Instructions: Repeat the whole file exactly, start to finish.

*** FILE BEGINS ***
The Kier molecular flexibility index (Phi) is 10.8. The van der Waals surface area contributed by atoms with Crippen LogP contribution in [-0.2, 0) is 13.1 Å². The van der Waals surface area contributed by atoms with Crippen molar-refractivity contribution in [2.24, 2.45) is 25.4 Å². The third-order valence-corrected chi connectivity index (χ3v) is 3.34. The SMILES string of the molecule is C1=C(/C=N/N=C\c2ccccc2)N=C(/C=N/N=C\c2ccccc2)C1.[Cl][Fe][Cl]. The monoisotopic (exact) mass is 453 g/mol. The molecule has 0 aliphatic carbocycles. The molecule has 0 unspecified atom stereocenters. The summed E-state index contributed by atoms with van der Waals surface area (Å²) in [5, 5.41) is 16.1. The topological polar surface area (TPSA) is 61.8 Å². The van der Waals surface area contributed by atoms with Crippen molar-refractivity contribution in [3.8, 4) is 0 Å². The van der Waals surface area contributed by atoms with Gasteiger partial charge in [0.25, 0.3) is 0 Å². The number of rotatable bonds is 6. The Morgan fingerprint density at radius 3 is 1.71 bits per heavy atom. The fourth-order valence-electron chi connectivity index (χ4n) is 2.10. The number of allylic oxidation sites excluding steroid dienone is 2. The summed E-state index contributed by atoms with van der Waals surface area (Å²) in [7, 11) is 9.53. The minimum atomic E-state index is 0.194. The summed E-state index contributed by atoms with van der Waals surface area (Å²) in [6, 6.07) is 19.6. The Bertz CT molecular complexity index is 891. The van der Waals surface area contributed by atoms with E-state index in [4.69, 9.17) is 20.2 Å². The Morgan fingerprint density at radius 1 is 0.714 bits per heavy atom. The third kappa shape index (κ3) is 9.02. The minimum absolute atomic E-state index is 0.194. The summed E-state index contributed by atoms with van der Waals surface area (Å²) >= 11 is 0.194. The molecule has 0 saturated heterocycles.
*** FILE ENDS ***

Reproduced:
The Kier molecular flexibility index (Phi) is 10.8. The van der Waals surface area contributed by atoms with Crippen LogP contribution in [-0.2, 0) is 13.1 Å². The van der Waals surface area contributed by atoms with Crippen molar-refractivity contribution in [2.24, 2.45) is 25.4 Å². The third-order valence-corrected chi connectivity index (χ3v) is 3.34. The SMILES string of the molecule is C1=C(/C=N/N=C\c2ccccc2)N=C(/C=N/N=C\c2ccccc2)C1.[Cl][Fe][Cl]. The monoisotopic (exact) mass is 453 g/mol. The molecule has 0 aliphatic carbocycles. The molecule has 0 unspecified atom stereocenters. The summed E-state index contributed by atoms with van der Waals surface area (Å²) in [5, 5.41) is 16.1. The topological polar surface area (TPSA) is 61.8 Å². The van der Waals surface area contributed by atoms with Crippen molar-refractivity contribution in [3.8, 4) is 0 Å². The van der Waals surface area contributed by atoms with Gasteiger partial charge in [0.25, 0.3) is 0 Å². The number of rotatable bonds is 6. The Morgan fingerprint density at radius 3 is 1.71 bits per heavy atom. The fourth-order valence-electron chi connectivity index (χ4n) is 2.10. The number of allylic oxidation sites excluding steroid dienone is 2. The summed E-state index contributed by atoms with van der Waals surface area (Å²) in [7, 11) is 9.53. The minimum atomic E-state index is 0.194. The summed E-state index contributed by atoms with van der Waals surface area (Å²) in [6, 6.07) is 19.6. The Bertz CT molecular complexity index is 891. The van der Waals surface area contributed by atoms with E-state index in [4.69, 9.17) is 20.2 Å². The Morgan fingerprint density at radius 1 is 0.714 bits per heavy atom. The third kappa shape index (κ3) is 9.02. The minimum absolute atomic E-state index is 0.194. The summed E-state index contributed by atoms with van der Waals surface area (Å²) >= 11 is 0.194. The molecule has 0 saturated heterocycles.